As modern life runs ever faster on fiber optics and high-speed internet, redemptive history continues to load thoughtfully, pensively, and slowly.
I make no secret of my own “free two-day shipping” mindset. A mouse-click is almost a guarantee whenever a “time-hacking” article floats across my laptop’s screen. I am intoxicated by the possibility that I, somebody who can generally squeeze forty hours of work out of forty hours of working, could fall into some slipstream and double my productivity without doubling my work.
But there are still some who resist doing things as quickly, painlessly, and cheaply as possible. In a letter written by Wallace Stegner to Wendell Berry, one writer to another, Stegner praises Berry for possessing thus:
"...(a stout preference for) the labor-intensive over the labor-saving, a team of Belgians over a tractor, manure over chemical fertilizers… you don’t want the speed and ease of a word processor. You already, you say, write too fast and too easily."
God is not a labor-saving God.
The Lord is not writing the story of redemption with a word processor, at a rushed sixty words per minute, but with his own handwriting: slowly, painfully, and with the ink of his own Son’s blood. God’s choice of instrument for salvation is a cross, not a snap of the fingers, and redemptive history itself would be moving more quickly if God had not chosen to create the serpent.
But God creates dragons so he can slay them, he creates sea monsters so he can drown them, and he creates storms so he can still them.
It’s worth noting that storms, in the Biblical imagination, are not merely natural phenomenons: a storm is what happens when creation turns against Creator. A storm is what happens when Leviathan rages underneath the surface of the sea. Storms are always personal. It just might be that the enemy is trying to rock you off the boat.
So a storm is what is happening at work when the frenzy of Facebook notifications, Instagram post likes, and technological distractions begins to sound eerily like howling winds outside, when the fluster of dishes, dirty laundry, and to-do lists stacking up begins to feel like waves beating against the boat. Let’s face it: most people are walking around with bodies physically tensed-up, anxiously postured as though a seawave might crash against them at any moment. It’s not surprising that we are all scrambling for time-hacking tips.
When the disciples happened upon a storm, it was personal. The gospel writers describe the waves as “beating” the boat and the wind as “against” the boat. Christ doesn’t teleport himself from the mountaintop to the sea, nor does he jet ski. He walks on water. This much is worth considering: the God of the Bible is not a time-hacking, time-saving, time efficient God, and he doesn’t do things as quickly, painlessly, and cheaply as possible.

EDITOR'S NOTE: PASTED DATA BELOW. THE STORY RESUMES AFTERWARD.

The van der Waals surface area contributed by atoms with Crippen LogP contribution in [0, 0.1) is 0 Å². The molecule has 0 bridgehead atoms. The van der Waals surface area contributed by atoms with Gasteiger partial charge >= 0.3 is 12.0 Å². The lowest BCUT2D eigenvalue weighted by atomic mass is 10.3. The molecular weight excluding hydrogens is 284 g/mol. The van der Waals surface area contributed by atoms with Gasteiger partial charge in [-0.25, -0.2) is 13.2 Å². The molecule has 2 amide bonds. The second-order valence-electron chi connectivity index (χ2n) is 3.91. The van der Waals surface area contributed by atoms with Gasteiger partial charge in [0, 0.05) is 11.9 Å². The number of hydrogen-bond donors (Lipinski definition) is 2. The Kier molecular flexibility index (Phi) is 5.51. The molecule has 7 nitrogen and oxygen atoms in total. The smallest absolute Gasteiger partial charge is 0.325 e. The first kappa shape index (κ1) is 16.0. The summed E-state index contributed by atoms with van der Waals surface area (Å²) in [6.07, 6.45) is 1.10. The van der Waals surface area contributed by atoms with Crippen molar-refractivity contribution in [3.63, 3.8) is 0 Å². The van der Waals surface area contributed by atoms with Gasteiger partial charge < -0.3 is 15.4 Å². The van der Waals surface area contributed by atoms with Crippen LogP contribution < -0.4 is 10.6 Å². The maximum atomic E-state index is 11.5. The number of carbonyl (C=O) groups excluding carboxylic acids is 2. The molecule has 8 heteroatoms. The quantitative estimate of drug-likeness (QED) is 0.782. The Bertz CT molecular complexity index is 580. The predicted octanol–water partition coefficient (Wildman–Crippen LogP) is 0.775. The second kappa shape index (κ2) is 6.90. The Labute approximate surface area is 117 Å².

If the disciples had been millennials, they would have shifted into manic-mode in the middle of the storm: they probably would have caffeinated with a local coffee shop’s espresso, googled for directions to the nearest shore, and paddled furiously ahead at 120mph. Rather than mistaking Christ for a ghost, they might have been moving so fast they would have missed him altogether.
As the storm of modern life grows faster, louder, and more hurried, what if you put your oars down? In the middle of a frantic work day, once your brief thirty-second prayer ended and the impatient itch to stress-paddle returned, what if you didn’t? Even while the waves crash around you, God can help you pray until your imagination slows down and pays attention to Jesus: the Christ who walks on water.
Walking on water is not the fastest way to the boat; it’s a theological statement of Christ’s sovereignty over the sea monsters of storms and chaos. The Christ who walks on water is the Christ who makes Leviathan’s head into pavement for his feet. The Christ who walks on water is the Christ who turns the chaos of your life into a firm foundation to worship him. When it rains, there is not a single drop that gets to fall without Christ’s permission. When waters seethe, there is not a single sea monster under your boat that doesn’t have God’s fishhook in its mouth. When the storms hits and you question where Christ is, the Bible is clear: he’s holding the leash.
It is possible to work faithfully, rather than frantically. We heighten the storm when we work anxiously, sloppily. We heighten the storm when we work prayerlessly. We heighten the storm when we paddle frantically. But when you pray with a Christian slowness, the waves calm and the once-ravenous Leviathan cowers to the deeps to hide. Then Christ invites you to step out on the waves with him so you can do the dishes, answer the emails, and complete the tasks in a way that glorifies Christ.
When the modern world threatens to drown you with its soul-crushing speed and endless to-do lists, remember the embarrassment of Leviathan under the disciples’ boat. The sea monster labored to create a context for unbelief and Christ transformed it into an occasion for worship. Leviathan whips up wind and Christ stills it, Leviathan swirls up waves and Christ walks on them. Oh, the failure of the enemy at the foot of the cross: the blood that the sea monster spilled at calvary is the very blood that Christ drowns the sea monster in. The cross the enemy nails Christ to is the very sword that Christ punishes the enemy with.
When the enemy endlessly stacks text messages, emails, and unanswered voicemails at your work, when he makes of your life a storm at sea, slow down, pray, and trust: Christ will use Satan’s own pitchfork to destroy him.